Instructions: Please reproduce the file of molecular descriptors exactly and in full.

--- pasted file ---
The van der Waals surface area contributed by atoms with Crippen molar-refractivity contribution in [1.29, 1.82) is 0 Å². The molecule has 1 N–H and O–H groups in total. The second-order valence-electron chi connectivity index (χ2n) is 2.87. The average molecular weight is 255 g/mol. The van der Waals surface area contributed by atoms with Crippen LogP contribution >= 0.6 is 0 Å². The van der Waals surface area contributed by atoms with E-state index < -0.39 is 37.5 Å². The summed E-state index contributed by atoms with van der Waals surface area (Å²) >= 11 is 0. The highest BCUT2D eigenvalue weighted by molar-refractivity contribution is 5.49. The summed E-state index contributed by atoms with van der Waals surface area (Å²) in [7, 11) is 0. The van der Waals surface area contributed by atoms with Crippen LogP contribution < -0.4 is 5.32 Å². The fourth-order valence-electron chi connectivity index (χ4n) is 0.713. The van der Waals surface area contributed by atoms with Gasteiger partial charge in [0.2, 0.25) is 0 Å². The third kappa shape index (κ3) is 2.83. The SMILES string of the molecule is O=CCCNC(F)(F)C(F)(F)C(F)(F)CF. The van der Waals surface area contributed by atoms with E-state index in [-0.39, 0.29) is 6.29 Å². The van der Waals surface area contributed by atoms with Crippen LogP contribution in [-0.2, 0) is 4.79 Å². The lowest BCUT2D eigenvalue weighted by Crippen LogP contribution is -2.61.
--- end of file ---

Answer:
The van der Waals surface area contributed by atoms with Crippen molar-refractivity contribution in [1.29, 1.82) is 0 Å². The molecule has 1 N–H and O–H groups in total. The second-order valence-electron chi connectivity index (χ2n) is 2.87. The average molecular weight is 255 g/mol. The van der Waals surface area contributed by atoms with Crippen LogP contribution >= 0.6 is 0 Å². The van der Waals surface area contributed by atoms with E-state index < -0.39 is 37.5 Å². The summed E-state index contributed by atoms with van der Waals surface area (Å²) >= 11 is 0. The highest BCUT2D eigenvalue weighted by molar-refractivity contribution is 5.49. The summed E-state index contributed by atoms with van der Waals surface area (Å²) in [7, 11) is 0. The van der Waals surface area contributed by atoms with Crippen LogP contribution < -0.4 is 5.32 Å². The fourth-order valence-electron chi connectivity index (χ4n) is 0.713. The van der Waals surface area contributed by atoms with Gasteiger partial charge in [0.2, 0.25) is 0 Å². The third kappa shape index (κ3) is 2.83. The SMILES string of the molecule is O=CCCNC(F)(F)C(F)(F)C(F)(F)CF. The van der Waals surface area contributed by atoms with E-state index in [-0.39, 0.29) is 6.29 Å². The van der Waals surface area contributed by atoms with Crippen LogP contribution in [-0.2, 0) is 4.79 Å². The lowest BCUT2D eigenvalue weighted by Crippen LogP contribution is -2.61.